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salemOur new commenter Ginnyfree asked if I would document my journey in faith. While I can’t imagine anything more boring than my journey, she did ask nicely. And so I’ll try. And as she noted, my verbose switch is stuck in on so this will be a multi-part post.

I think we are all, in large part, the sum of our yesterdays, and especially our youngest years. That doesn’t mean you can’t overcome them but, you will work fairly hard to, especially in your subconscious. In that way, I was extremely lucky. I was born in a town of 800 people, six churches, and only four bars. In other words a typical small town of the German type in northern Indiana, in fact I’m what we referred to when I was young as a Region Rat, from the northwest corner where the steel industry was a part of our lives, as well as agriculture. I was born in the early 50s, in what looking back looks like a perfect time to be an American, and a Christian.

My heritage is Norwegian and most of my family belonged to the American Lutheran Church, the American offshoot of the Church of Norway (and others). But that didn’t exist where I grew up and so my folks ended up in the Evangelical and Reformed Church, the American offshoot of the the Church of Prussia, now the Evangelical Kirche.  Kind of Lutheran with a fairly large dose of Calvin mixed in.

Well, sort of anyway. Like many small towns in middle America, there were about three families and they were interrelated. My church was E&R because of a family feud in the Missouri Synod church, and a group split off. I’m not sure that anybody (including our preachers) really knew much about the theology. They had studied it in seminary and could look up answers but it rarely came up. It was the old days when we were all Christians of one variety or another and we didn’t pay too much attention to how many sacraments other guys did or didn’t have, or even if they believed in the Real Presence. That was business for the elders, not for us to question! I suspect it has always been thus for most people.

But the thing is, I always believed that Christ died and rose again for me personally, as did most everyone. Then as now, a lot of men would find any excuse not to go to church, didn’t mean they didn’t believe, they just didn’t want to put on a coat and tie and sit still an hour. My dad was one of them, his claim was that the church would fall down if he entered. That was women’s work, and we kids did Sunday school, Bible school, and church regularly. And in truth both of my sisters and I have been officer’s of our churches.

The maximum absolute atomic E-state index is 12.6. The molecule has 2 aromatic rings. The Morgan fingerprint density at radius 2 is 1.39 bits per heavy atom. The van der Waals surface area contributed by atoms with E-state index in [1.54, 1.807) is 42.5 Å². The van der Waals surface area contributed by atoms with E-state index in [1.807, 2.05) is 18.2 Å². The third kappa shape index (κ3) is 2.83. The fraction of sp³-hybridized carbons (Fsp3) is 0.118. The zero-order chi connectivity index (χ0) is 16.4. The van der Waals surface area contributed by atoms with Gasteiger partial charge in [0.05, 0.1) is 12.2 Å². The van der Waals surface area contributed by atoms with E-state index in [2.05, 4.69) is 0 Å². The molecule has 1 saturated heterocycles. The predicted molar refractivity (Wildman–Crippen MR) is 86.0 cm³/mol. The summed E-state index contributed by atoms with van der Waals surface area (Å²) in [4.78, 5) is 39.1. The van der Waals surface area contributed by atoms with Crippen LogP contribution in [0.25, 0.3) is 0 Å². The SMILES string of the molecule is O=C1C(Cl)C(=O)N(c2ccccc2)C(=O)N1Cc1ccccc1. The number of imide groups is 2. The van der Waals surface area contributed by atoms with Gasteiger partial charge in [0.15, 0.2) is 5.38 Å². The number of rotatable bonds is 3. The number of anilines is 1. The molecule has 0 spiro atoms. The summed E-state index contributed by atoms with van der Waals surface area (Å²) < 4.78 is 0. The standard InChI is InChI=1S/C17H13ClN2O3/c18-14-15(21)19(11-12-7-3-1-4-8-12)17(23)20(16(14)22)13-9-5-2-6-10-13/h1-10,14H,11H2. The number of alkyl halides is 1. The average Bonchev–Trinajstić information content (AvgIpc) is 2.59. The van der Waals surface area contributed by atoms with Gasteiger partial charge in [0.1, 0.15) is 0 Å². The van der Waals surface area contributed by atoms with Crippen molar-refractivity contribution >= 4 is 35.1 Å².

By the time I was confirmed the E&R had merged into the United Church of Christ which was (and is) a mess. It runs from the old Puritan Congregationalists to Rev. Wright in Chicago. In other words it’s an example of what false ecumenism can do. While I was confirmed out of the old Evangelical Catechism, as my much older sisters had been, it had become so easy that it was nearly a joke. The form was intact but not the substance.

And in truth in high school I lost interest. Until Mom died I just had better things to do, sometimes including getting over Saturday night. Young and invincible would describe me, and church was for little old ladies of both sexes. Like Dad, I believed completely in God just not the church. And after Dad passed (I spoke of him here), I ended up doing what in my business we call ‘booming’ which means I was working for a contractor and rarely any place longer than about six weeks. That’s not very conducive to going to church and I was lucky to make it on Christmas and Easter.

Until I got down here, in Husker land, on a long term job, and fell in love with a local girl (well woman would be more accurate). She was a practicing Lutheran, and I was ready (past ready by about ten years, actually) to finally get married and perhaps even have a family. And so I joined the ELCA, the successor to all the Scandinavian Lutheran Churches in America. In a generational way, it completed the circle.

Well the kids didn’t happen, and  various problems like money, and job schedules, and other things, that I’ve mentioned, led to the breakup of the marriage, and with the way it went I got out of the habit of regular attendance, and the form of liturgy used these days here, is not something I care for (like so many of us) and so I make some mostly for the Eucharist, which I find essential. And that I thought was the end of the story. Just another complacent American Christian of the Lutheran variety.

I think the main lesson here is the old American (and Christian) belief in absolute personal responsibility for your thoughts and actions combined with an absolute belief in the Trinitarian God, as stated in the Nicene Creed.

We will continue soon.